With the end of 2011 in sight and a new year on the horizon, it’s a good time to reflect and to plan. Let’s reflect on the key events in supply chain sustainability from 2011.
Highlights from 2011
So many supply chain sustainability initiatives and announcements occurred in 2011 that any summary is necessarily selective and subjective. But here are a few that I think are significant.
Greenhouse gas inventories of the supply chain
More companies are going to begin calculating greenhouse gas inventories for their supply chains and their products following the release in 2011 of two standards. In October the World Resources Institute introduced the new standards for value chain (scope 3) accounting and product life cycle accounting. Already, according to a new Green Research survey of sustainability executives, sixty percent of respondents say their company will calculate its scope 3 emissions in the coming year and over half intend to report the results publicly. These standards will help companies understand and begin to take responsibility for the carbon emissions of their supply chains.
Monitoring and reporting the use of conflict minerals
This year saw a lot of discussion and analysis of the implications of a new U.S. law that will shine a light on the supply chains of thousands of companies. The law in question is the Dodd-Frank law, whose conflict minerals provisions require U.S.-listed companies to conduct due diligence of their supply chains and report whether they are buyers of conflict minerals (minerals that may originate in the Eastern Congo and surrounding areas and whose trade may provide funding to armed groups in the region). In 2011, dozens of major companies including Apple, General Electric, Ford, Hewlett-Packard, Intel and Motorola worked to analyze their exposure and obligations under the law and began to put in place the due diligence processes required to ensure they are in compliance with eventual final rules. Given the global nature of supply chains, these regulations will have global impact and will accelerate the broader trend toward supply chain visibility and accountability. We maintain a site with news and information on the conflict minerals provisions of the Dodd-Frank law at section1502.com.
Sustainably sourced packaging
Green Research studies have found that companies in many industries entered 2011 with goals to reduce the volume of packaging they use. In 2011, we saw a number of commitments and initiatives to enhance the sustainability of packaging materials themselves. Toy makers Hasbro and Mattel announced commitments to shift to sustainably sourced packaging materials, for instance. Dell announced a new packaging material made of sustainably sourced mushrooms. PepsiCo announced a new plant-based bottle, and AT&T announced plans to begin using packaging that is partly plant based.
Commitment to sustainable palm oil
The Roundtable on Sustainable Palm Oil announced a surge in purchases of certified sustainable palm oil and many major companies, including Asda, Johnson & Johnson, Kellogg’s, McDonalds and SC Johnson announced commitments to shift their most or all of their purchases of palm oil to certified sustainable sources.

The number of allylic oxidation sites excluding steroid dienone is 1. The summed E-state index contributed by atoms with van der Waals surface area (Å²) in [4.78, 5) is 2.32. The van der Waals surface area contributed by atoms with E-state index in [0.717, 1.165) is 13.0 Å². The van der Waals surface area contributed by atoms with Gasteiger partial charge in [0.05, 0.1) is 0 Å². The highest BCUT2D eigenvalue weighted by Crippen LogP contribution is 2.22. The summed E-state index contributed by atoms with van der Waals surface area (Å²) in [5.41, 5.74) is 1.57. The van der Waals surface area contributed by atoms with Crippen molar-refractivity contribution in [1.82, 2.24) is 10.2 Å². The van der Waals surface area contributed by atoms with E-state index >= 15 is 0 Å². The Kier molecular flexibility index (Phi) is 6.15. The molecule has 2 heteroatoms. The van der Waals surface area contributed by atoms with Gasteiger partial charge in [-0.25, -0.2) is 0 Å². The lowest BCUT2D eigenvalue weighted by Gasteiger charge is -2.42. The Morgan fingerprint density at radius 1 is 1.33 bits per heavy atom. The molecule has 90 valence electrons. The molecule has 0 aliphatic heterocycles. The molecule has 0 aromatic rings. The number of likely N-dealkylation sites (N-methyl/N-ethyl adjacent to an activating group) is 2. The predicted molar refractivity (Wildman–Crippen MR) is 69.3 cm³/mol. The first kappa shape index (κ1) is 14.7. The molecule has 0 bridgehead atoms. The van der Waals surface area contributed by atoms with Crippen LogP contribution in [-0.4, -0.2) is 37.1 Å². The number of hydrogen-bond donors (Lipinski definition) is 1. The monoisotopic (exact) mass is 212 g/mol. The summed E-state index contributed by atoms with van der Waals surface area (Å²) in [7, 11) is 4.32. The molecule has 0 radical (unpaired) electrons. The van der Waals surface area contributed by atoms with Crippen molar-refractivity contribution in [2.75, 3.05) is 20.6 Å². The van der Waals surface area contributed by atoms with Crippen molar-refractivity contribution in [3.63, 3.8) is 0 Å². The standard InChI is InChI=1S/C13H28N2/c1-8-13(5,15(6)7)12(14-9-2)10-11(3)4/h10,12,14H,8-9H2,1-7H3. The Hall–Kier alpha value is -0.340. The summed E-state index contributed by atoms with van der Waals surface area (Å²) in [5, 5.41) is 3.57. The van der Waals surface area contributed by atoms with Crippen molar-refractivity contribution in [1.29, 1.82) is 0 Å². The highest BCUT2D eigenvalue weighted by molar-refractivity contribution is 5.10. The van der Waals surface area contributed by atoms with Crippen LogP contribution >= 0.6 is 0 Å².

Forest products certification controversy
A conflict between competing North American forest products sustainability standards boiled over in 2011 as a number of major U.S. companies including Aetna, Allstate, AT&T, Comcast, Garnet Hill, Office Depot, Performance Bicycles, State Farm, Sprint, Symantec, United Stationers and U.S. Bank dropped the Sustainable Forestry Initiative in favor of Forest Stewardship Council. There are already too many “standards” in the sustainability field; some consolidation is welcome.
Business decisions about ecosystem services
The World Business Council for Sustainable Development introduced a new tool this year to help corporations put a monetary value on the ecosystem services they affect or depend on. The Corporate Ecosystem Valuation (CEV) tool is intended to help companies incorporate thinking about ecosystem services corporate in their strategic and financial planning. Shortly after the CEV tool was published sports-lifestyle apparel maker PUMA released a much-lauded “environmental profit and loss” statement that not only valued the company’s environmental impacts but also revealed that most of its impacts occur in its supply chain, something that is true for many companies.
Supply chain goals still in short supply
Despite the growing awareness that, for many companies, the supply chain is where many if not most of their environmental impacts occur, many companies have struggled to make firm commitments for improvement in this area. In a 2011 study of the global pharmaceutical industry, for instance, we found that ninety percent of the sustainability goals pharmaceutical manufacturers have announced deal with their internal operations; only a handful deal with the supply chain. Supply chain goals are scarce in the other industries we studied as well, including alcoholic beverages, food processing and telecommunications.
Outlook for 2012
All of this sets the stage for what promises to be redoubling of effort to improve the sustainability performance of company supply chains. According to the aforementioned survey of senior sustainability executives, improving supply chain sustainability is the number two sustainability initiative (behind employee engagement) of their companies for 2012. I expect to see companies aim for closer collaboration with suppliers, adopt more stringent scorecarding, put a greater focus on ecosystem services and biodiversity, and apply the new carbon accounting standards to their supply chains, among other initiatives.
[This post first appeared on the 2degrees Network.]